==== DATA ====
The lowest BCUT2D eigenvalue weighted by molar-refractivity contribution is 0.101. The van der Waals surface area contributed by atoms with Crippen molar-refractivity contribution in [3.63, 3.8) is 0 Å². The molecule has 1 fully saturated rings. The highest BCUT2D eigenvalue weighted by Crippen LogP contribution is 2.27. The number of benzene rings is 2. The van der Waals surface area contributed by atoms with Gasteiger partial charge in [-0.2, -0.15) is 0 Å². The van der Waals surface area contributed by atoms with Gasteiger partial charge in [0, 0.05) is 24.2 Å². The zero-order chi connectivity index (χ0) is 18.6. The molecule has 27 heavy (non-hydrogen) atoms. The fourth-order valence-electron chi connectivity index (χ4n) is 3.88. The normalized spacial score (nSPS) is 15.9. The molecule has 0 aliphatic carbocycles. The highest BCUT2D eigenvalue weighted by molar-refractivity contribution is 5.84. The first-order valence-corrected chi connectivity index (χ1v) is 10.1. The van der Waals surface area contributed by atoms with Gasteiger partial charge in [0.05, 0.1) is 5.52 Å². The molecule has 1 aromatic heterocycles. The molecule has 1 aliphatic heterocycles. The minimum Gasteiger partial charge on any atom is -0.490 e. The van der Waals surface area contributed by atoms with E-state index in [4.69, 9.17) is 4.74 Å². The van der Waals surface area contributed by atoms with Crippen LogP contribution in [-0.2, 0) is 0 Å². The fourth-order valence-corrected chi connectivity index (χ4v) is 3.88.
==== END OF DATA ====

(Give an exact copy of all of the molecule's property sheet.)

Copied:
The lowest BCUT2D eigenvalue weighted by molar-refractivity contribution is 0.101. The van der Waals surface area contributed by atoms with Crippen molar-refractivity contribution in [3.63, 3.8) is 0 Å². The molecule has 1 fully saturated rings. The highest BCUT2D eigenvalue weighted by Crippen LogP contribution is 2.27. The number of benzene rings is 2. The van der Waals surface area contributed by atoms with Gasteiger partial charge in [-0.2, -0.15) is 0 Å². The van der Waals surface area contributed by atoms with Gasteiger partial charge in [0, 0.05) is 24.2 Å². The zero-order chi connectivity index (χ0) is 18.6. The molecule has 27 heavy (non-hydrogen) atoms. The fourth-order valence-electron chi connectivity index (χ4n) is 3.88. The normalized spacial score (nSPS) is 15.9. The molecule has 0 aliphatic carbocycles. The highest BCUT2D eigenvalue weighted by molar-refractivity contribution is 5.84. The first-order valence-corrected chi connectivity index (χ1v) is 10.1. The van der Waals surface area contributed by atoms with Gasteiger partial charge in [0.05, 0.1) is 5.52 Å². The molecule has 1 aromatic heterocycles. The molecule has 1 aliphatic heterocycles. The minimum Gasteiger partial charge on any atom is -0.490 e. The van der Waals surface area contributed by atoms with E-state index in [4.69, 9.17) is 4.74 Å². The van der Waals surface area contributed by atoms with Crippen LogP contribution in [-0.2, 0) is 0 Å². The fourth-order valence-corrected chi connectivity index (χ4v) is 3.88.